Tags

, , , , , , ,

In considering the meaning of the Lord’s Supper, the Apostle Paul tells us that we receive the Supper “in remembrance of me” (cf. 1 Corinthians 11:24). Commenting on the phrase, John Calvin states:

The Supper is therefore a memorial provided to assist our weakness; for if we were otherwise sufficiently mindful of the death of Christ, this help would be superfluous. This applies to all the sacraments, for they help us in our weakness. But we shall soon learn what sort of memorial of Himself Christ wanted us to keep in the Supper. Commentary on First Corinthians p. 248.

In Calvin’s thought, a “memorial” is something done so that the covenant community might not forget. The Lord’s Supper is a memorial in the same sense that Passover was a memorial in Exodus 12:14, “This day shall be for you a memorial day.” However, such a memorial is more than an aid to the memory. It is an act of affirming the covenant that was established by the redemptive acts of God – first in the Passover and the redemption from Egypt and then finally in the ministry of Jesus and His atoning death and triumphant resurrection. The saving acts of God established and confirmed the covenant. Participation in the memorial feast of these events affirms our place in the covenant community.

However, the biblical concept of memorial is far more than recalling the history of creation and redemption. The memorials, seen through scripture, were a sacred exercising, a devout experiencing of the the truth behind these redemptive stories. In an even more profound way, the celebration of the Lord’s Supper is the exercising of ourselves in the truth of the Gospel. The memorial is to share a meal in the house of the Father and at the same time it is the opening up of the essence of the reality – namely that God is our God and we are His people. We come to the Lord’s Supper to remember how God has delivered us from our sin. As John Owen states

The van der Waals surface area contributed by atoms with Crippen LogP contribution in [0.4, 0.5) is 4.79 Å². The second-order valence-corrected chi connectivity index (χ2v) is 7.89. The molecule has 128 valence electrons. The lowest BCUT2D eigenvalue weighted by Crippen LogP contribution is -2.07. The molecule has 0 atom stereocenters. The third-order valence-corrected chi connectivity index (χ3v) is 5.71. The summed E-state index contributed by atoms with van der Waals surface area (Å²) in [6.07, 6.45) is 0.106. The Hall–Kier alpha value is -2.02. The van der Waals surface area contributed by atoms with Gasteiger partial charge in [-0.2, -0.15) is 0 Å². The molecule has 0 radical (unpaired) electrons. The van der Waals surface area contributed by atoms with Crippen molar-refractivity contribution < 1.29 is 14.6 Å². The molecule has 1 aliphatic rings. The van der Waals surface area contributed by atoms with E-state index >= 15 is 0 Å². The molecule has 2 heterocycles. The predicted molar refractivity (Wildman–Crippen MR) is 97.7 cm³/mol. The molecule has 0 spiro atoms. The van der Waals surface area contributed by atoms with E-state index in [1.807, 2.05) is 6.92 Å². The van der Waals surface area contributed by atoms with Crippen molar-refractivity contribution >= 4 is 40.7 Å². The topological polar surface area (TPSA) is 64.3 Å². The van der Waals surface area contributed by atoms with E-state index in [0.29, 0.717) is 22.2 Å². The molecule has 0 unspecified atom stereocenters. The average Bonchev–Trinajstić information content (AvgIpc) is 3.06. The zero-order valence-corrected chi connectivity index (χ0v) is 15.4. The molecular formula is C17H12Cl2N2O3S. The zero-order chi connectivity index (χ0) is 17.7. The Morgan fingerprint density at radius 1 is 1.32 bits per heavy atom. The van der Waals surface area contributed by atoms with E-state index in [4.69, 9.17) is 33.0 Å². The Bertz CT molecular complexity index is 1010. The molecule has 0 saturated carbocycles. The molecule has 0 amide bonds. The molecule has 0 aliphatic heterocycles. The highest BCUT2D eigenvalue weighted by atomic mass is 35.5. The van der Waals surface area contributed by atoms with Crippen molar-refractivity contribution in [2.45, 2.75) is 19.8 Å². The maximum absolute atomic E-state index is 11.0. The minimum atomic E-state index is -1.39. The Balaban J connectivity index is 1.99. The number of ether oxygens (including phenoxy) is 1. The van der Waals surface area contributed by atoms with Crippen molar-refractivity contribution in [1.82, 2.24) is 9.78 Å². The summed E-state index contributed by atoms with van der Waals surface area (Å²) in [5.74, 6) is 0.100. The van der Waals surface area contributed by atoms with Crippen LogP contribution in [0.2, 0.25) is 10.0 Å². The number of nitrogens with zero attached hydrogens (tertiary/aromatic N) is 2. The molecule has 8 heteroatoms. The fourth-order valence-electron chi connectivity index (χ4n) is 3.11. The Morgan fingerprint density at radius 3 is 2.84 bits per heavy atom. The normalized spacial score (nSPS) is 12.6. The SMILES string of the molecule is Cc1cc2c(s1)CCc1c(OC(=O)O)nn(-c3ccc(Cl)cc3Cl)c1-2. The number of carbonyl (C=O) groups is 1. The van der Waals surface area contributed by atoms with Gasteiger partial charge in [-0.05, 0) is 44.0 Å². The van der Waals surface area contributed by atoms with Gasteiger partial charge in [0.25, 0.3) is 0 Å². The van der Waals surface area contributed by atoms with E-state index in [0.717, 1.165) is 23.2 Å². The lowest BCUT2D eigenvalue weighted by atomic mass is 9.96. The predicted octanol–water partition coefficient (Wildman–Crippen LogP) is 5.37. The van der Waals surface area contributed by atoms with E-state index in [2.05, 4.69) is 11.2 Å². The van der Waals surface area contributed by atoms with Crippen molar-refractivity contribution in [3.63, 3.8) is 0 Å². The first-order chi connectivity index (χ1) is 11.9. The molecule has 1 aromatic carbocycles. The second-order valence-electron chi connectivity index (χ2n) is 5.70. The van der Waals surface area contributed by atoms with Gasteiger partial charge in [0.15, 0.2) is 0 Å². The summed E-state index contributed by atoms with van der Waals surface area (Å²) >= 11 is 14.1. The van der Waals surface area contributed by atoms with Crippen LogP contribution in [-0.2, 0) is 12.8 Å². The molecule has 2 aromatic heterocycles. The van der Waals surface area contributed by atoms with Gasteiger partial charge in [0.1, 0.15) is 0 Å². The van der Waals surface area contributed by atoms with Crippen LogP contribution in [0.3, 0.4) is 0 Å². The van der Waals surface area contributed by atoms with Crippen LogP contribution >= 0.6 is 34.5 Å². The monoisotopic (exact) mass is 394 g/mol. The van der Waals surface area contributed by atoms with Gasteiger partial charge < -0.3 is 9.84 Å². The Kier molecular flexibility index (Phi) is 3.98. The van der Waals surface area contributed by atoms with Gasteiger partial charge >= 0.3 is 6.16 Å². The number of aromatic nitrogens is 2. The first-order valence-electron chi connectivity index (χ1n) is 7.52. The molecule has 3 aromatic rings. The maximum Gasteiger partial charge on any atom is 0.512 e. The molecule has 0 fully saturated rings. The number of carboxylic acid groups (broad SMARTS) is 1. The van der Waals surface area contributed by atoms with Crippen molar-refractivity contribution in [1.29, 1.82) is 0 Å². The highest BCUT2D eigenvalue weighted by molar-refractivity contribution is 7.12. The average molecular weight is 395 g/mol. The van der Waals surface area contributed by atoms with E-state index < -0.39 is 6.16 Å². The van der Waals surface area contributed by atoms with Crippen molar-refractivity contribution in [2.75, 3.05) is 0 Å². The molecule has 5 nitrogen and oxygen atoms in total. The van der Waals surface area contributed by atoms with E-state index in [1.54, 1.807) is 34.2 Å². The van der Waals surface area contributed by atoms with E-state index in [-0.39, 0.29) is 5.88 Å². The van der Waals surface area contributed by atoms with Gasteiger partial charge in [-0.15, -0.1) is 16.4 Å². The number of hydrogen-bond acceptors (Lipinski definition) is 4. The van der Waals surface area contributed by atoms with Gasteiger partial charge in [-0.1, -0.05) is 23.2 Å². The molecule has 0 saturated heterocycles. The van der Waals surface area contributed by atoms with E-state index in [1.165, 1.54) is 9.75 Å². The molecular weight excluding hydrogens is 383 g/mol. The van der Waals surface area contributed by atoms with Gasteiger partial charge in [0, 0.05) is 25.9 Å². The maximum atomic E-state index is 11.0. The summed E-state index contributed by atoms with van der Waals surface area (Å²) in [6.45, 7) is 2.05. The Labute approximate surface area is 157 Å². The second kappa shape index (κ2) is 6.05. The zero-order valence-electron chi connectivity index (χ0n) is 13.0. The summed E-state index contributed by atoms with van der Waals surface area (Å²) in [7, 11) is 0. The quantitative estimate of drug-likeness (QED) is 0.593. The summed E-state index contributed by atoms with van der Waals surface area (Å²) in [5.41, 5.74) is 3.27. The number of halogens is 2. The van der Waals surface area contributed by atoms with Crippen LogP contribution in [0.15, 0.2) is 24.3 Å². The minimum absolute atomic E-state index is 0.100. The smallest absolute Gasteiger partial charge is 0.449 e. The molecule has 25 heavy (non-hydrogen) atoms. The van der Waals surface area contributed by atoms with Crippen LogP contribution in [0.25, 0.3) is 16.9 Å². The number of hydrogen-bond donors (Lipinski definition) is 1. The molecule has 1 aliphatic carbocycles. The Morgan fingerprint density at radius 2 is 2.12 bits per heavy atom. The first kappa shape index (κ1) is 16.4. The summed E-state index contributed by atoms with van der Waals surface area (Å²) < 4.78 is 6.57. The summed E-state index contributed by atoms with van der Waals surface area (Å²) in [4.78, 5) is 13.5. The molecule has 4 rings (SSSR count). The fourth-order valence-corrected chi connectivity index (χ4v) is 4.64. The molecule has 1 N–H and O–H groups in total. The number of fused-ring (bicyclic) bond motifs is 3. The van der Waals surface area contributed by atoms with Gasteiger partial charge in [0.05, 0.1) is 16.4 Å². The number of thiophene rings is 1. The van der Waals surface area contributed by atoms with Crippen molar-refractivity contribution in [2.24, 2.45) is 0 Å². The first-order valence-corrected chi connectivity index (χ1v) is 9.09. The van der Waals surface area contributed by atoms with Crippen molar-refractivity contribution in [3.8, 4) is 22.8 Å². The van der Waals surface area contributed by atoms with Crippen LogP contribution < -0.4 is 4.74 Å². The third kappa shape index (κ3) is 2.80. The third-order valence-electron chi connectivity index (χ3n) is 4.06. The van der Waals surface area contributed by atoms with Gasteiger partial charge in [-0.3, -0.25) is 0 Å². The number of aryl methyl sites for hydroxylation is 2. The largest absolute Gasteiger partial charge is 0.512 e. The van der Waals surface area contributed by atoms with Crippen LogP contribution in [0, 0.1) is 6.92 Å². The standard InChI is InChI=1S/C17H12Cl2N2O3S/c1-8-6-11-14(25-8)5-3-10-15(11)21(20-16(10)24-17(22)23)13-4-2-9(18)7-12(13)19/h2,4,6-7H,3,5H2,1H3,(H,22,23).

God would have us remember and call to mind the state whereinto we are brought – which is a state of righteousness; that we may bless Him for that which in this world will issue in our righteousness, and in the world to come, eternal glory. Sacramental Discourses, p. 523.

When we celebrate the Lord’s Supper, we celebrate the love of God in Christ Jesus, particularly in the sacrificial death of Christ. This memorial is a thanksgiving and rejoicing before Almighty God for the benefit which He has manifested to us through His Son; and whoever appears at this feast bears witness that he belongs to those who are redeemed by the blood of our Lord Jesus Christ. Hence, the observance of the eucharistic memorial is a proclamation of the essentials of the Gospel.

Being reminded of God’s mighty acts of salvation should first move us to thanksgiving, and second to witnessing before the world our allegiance to His kingdom. To celebrate the memorial is an act of homage, as well as a pledge of allegiance. In other words, when the Lord’s Supper is celebrated properly, there is a profession of faith from the covenant community. Observing the memorial was to be recognized as an oath of allegiance.

When we come to the Lord’s Table, let us gather to remember the death of Christ, in the way and by the means that He has appointed. In remembering the death of Christ, we are principally to remember the love of Christ “who loved us, and washed us from our sins in His own blood” (cf. Revelation 1:6).

Advertisements